DAVID'S HEAVY DUTY TOOL SALES
David Martin has a guiding principle when making decisions, including the decision to open his own business. “I only do something if it’s a help, a blessing, to other people,” said David, owner of David’s Heavy Duty Tool Sales, 3911 Leland St. in downtown Comstock Park. David sells diagnostic equipment for diesel engines. His business specializes in heavy duty repair tools. They provide diagnostic software, hardware, and laptop kits for every diesel engine. The technology diagnoses an engine issue and the necessary repairs. “If you have a part that’s bad, you need special tools to replace the part,” explained David. “We sell the tools.”
His sales area is the United States and Canada. David said that he tries to make sure the tools he sells are manufactured in North America and noted, “That’s a big thing to my customers. Most of my customers are blue collar guys, and they want the best,” said David. “They know tools made here keep each other working."
Since he got out of the Marines thirty years ago, David has worked in sales, starting in a record shop in Yuma, Arizona. He said the shop was the first in the area to sell CDs. Since then he has sold everything from jewelry, to computers and hi-tech equipment, and has worked in the mortgage industry.
He was hired in 2011 by a company that sells diagnostic equipment for diesel engines like he currently sells. A little over a year ago, he got the itch to go into business for himself and opened David’s Heavy Duty Tool Sales operating it out of his home. His son Trevor was living at home after serving in the Marines, and David hired him. As business grew and he hired more employees, it became awkward having people coming and going at home, and in April of this year he leased his current 1000 square foot space. Since he has no physical product on site, the space is all office area. There are now five employees including David who do everything from sales, to running the day-to-day operations.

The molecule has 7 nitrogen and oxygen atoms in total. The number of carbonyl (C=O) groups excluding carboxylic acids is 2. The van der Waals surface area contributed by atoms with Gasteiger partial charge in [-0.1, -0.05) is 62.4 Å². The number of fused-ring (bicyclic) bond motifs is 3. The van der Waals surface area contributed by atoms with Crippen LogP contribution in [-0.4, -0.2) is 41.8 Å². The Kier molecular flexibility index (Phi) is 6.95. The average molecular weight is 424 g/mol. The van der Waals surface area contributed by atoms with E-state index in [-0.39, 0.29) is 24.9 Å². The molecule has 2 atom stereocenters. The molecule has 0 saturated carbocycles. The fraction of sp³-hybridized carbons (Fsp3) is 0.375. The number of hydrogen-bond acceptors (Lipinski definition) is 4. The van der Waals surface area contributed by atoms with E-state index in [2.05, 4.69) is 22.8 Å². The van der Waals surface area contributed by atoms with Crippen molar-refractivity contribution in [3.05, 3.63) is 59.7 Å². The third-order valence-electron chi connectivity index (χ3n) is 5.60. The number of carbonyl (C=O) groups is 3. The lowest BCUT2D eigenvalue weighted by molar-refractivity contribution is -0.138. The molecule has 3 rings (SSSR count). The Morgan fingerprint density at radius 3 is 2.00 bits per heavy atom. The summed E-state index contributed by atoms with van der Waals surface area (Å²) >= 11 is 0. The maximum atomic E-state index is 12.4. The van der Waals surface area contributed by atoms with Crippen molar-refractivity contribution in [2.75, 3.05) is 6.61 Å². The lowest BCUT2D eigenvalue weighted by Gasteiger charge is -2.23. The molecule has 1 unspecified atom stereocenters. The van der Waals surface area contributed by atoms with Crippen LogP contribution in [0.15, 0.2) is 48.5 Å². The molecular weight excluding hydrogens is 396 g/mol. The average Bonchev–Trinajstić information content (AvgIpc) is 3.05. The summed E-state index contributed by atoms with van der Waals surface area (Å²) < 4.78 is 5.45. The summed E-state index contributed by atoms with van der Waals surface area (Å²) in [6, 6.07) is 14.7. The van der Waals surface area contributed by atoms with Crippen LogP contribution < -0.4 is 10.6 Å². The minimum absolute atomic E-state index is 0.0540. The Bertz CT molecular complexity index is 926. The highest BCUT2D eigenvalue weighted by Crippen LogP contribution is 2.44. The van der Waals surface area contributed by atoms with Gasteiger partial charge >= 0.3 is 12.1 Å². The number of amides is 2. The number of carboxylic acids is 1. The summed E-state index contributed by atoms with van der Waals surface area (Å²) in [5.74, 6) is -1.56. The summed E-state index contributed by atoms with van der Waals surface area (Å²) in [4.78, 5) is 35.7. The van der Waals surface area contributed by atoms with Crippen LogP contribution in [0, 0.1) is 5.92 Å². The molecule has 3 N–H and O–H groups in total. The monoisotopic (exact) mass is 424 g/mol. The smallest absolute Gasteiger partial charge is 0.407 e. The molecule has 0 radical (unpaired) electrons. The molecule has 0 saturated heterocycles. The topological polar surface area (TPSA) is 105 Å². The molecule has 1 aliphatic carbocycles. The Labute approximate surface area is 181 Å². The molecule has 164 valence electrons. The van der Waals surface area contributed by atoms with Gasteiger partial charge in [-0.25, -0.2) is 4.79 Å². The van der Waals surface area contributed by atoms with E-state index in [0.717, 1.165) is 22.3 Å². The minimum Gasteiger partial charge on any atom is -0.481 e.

A large part of David’s job involves traveling to customers especially along the southern trucking corridor through Oklahoma, Arkansas, and Kansas. He said he doesn’t have to advertise, and he just does trade shows, David prides himself in customizing his service to offer often hard to find specialized products.
David, who is originally from Grand Rapids, graduated from West Catholic High School and went into the Marine Corp shortly after that. His wife Lisa (Giglio, is from Comstock Park. She also went to West Catholic High School, and is the parish secretary for Holy Family Catholic Church in Sparta.The two live in Comstock Park. They have four grown children including Trevor who still works in his father’s business. When he’s not working, David likes off-roading in his jeep, camping, and fishing.
GREAT LAKES VACUUM
The first thing Drew Johnson wants people to know about Great Lakes Vacuum in downtown Comstock Park is this: “We do not fix vacuum cleaners. We fix and sell industrial and commercial vacuums.” Again - not vacuum cleaners.